Historically, emerging markets stocks and ETFs are among the most volatile in the world, but that volatility is decreasing in a big way for investors.
At least that is the case for the Vanguard FTSE Emerging Markets ETF (NYSEArca: VWO), the largest ETF tracking developing world equities.
ETF investors also threw money into overseas markets where valuations appear cheaper relative to the loftier prices in the U.S. – U.S. markets are trading at forward price-to-earnings of around 18 times, compared to historical averages of 15 times. Year-to-date, VWO has seen inflows of $8 billion, ranking it among this year’s top 10 asset-gathering ETFs.
“Expected price swings in the Vanguard FTSE Emerging Markets exchange-traded fund, the biggest of its kind with about $62 billion in assets, have fallen to an unprecedented 10.1 percent compared with a five-year average of 18.6 percent. That follows a 26 percent gain for the ETF this year as investors poured $8 billion into the fund,” reports Sid Verma for Bloomberg.
VWO is one of the least expensive emerging markets ETF with an annual fee of 0.14%, or $14 on a $10,000 investment, making it less expensive than 90% of competing funds, according to Vanguard data.
The weaker dollar has been helping emerging markets assets this year and many bond traders believe the Federal Reserve will not raise interest rates next month and it is possible the Fed will not do so again this year.
Although emerging markets exchange traded funds are among this year’s most prolific asset gatherers in the U.S., some market observers argue that emerging markets equities are under-owned by big investors and that the asset class has more room to rally.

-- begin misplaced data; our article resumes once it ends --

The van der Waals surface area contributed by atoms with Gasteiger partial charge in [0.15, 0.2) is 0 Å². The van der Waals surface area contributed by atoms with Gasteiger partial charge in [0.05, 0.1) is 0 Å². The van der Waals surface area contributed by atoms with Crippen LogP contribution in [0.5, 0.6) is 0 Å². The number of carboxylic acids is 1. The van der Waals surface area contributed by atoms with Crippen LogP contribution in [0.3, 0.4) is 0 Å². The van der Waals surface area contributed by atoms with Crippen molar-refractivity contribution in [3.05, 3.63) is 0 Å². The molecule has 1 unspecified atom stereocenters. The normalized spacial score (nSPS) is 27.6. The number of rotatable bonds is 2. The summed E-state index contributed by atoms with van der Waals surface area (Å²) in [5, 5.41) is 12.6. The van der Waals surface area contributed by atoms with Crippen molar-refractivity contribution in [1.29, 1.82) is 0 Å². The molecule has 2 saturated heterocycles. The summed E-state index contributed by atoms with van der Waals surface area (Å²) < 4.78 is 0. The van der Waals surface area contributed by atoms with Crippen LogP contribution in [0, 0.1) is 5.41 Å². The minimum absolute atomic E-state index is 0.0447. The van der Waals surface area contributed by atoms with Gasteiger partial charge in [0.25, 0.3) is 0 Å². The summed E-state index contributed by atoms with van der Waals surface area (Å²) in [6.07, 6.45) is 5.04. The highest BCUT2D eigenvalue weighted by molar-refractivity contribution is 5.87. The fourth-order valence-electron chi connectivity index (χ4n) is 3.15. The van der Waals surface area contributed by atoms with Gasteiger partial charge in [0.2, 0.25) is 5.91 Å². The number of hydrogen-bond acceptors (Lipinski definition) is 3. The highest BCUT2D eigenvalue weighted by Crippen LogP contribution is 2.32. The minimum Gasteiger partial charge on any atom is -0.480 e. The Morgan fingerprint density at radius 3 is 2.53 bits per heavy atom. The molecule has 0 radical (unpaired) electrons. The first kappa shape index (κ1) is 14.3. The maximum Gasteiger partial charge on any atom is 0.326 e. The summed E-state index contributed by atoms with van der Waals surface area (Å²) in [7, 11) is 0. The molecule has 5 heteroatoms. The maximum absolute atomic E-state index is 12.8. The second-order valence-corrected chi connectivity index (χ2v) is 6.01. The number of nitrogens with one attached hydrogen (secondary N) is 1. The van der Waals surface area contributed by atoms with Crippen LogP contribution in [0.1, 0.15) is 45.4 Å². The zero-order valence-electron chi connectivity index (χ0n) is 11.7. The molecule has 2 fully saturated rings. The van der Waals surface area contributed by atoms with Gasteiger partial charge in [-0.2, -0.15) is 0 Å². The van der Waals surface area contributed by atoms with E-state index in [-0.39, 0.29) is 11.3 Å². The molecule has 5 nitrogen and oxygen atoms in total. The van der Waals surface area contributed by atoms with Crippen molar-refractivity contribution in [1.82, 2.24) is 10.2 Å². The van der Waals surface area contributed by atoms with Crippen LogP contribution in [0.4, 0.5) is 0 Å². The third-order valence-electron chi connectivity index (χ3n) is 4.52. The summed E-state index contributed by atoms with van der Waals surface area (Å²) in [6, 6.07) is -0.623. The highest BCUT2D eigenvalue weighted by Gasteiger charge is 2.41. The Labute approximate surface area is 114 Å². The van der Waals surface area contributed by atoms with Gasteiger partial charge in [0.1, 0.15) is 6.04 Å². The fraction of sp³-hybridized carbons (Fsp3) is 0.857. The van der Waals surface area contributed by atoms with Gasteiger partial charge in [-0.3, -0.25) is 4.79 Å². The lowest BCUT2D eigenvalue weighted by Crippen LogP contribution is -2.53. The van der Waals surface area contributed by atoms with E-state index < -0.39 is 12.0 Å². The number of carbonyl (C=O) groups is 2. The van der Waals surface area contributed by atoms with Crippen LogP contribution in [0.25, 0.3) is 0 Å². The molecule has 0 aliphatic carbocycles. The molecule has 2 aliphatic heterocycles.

“Optimism about the outlook for economic growth, reduced concern about political turmoil and a jump in corporate profits are underpinning emerging-market assets this year, even as policy makers from Europe to the U.S. signal plans to pull back on stimulus,” according to Bloomberg. “Developing-economy stocks have climbed to a six-year high and valuations are at levels last seen in January 2010, indicating traders aren’t concerned about the impact of higher interest rates.”
FTSE Russell, VWO’s index provider, does not classify South Korea as an emerging market, explaining a significant difference between this ETF and funds tracking the MSCI Emerging Markets Index. That also makes VWO’s declining volatility all the more surprising because South Korea is usually one of the most docile emerging markets.
For more information on the ETF market, visit our ETF performance reports category.
Tom Lydon’s clients own shares of VWO.
The opinions and forecasts expressed herein are solely those of Tom Lydon, and may not actually come to pass. Information on this site should not be used or construed as an offer to sell, a solicitation of an offer to buy, or a recommendation for any product.